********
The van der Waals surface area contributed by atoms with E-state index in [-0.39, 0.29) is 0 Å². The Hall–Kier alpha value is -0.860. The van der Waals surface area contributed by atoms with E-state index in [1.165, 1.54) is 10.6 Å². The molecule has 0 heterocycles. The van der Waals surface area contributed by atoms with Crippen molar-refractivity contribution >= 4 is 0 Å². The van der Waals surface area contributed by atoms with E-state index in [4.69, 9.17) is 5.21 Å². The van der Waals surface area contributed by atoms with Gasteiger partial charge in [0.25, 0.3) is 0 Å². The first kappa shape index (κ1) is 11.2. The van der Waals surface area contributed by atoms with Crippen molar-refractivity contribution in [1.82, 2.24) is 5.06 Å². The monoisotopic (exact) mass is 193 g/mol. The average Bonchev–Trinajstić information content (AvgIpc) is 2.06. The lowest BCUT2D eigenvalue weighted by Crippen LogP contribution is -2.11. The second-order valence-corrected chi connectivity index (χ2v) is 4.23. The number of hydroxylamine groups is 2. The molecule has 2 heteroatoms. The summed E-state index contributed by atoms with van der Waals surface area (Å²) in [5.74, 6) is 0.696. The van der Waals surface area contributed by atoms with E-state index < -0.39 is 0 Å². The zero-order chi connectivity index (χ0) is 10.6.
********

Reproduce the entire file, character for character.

The van der Waals surface area contributed by atoms with E-state index in [-0.39, 0.29) is 0 Å². The Hall–Kier alpha value is -0.860. The van der Waals surface area contributed by atoms with E-state index in [1.165, 1.54) is 10.6 Å². The molecule has 0 heterocycles. The van der Waals surface area contributed by atoms with Crippen molar-refractivity contribution >= 4 is 0 Å². The van der Waals surface area contributed by atoms with E-state index in [4.69, 9.17) is 5.21 Å². The van der Waals surface area contributed by atoms with Gasteiger partial charge in [0.25, 0.3) is 0 Å². The first kappa shape index (κ1) is 11.2. The van der Waals surface area contributed by atoms with Crippen molar-refractivity contribution in [1.82, 2.24) is 5.06 Å². The monoisotopic (exact) mass is 193 g/mol. The average Bonchev–Trinajstić information content (AvgIpc) is 2.06. The lowest BCUT2D eigenvalue weighted by Crippen LogP contribution is -2.11. The second-order valence-corrected chi connectivity index (χ2v) is 4.23. The number of hydroxylamine groups is 2. The molecule has 2 heteroatoms. The summed E-state index contributed by atoms with van der Waals surface area (Å²) in [5.74, 6) is 0.696. The van der Waals surface area contributed by atoms with E-state index < -0.39 is 0 Å². The zero-order chi connectivity index (χ0) is 10.6.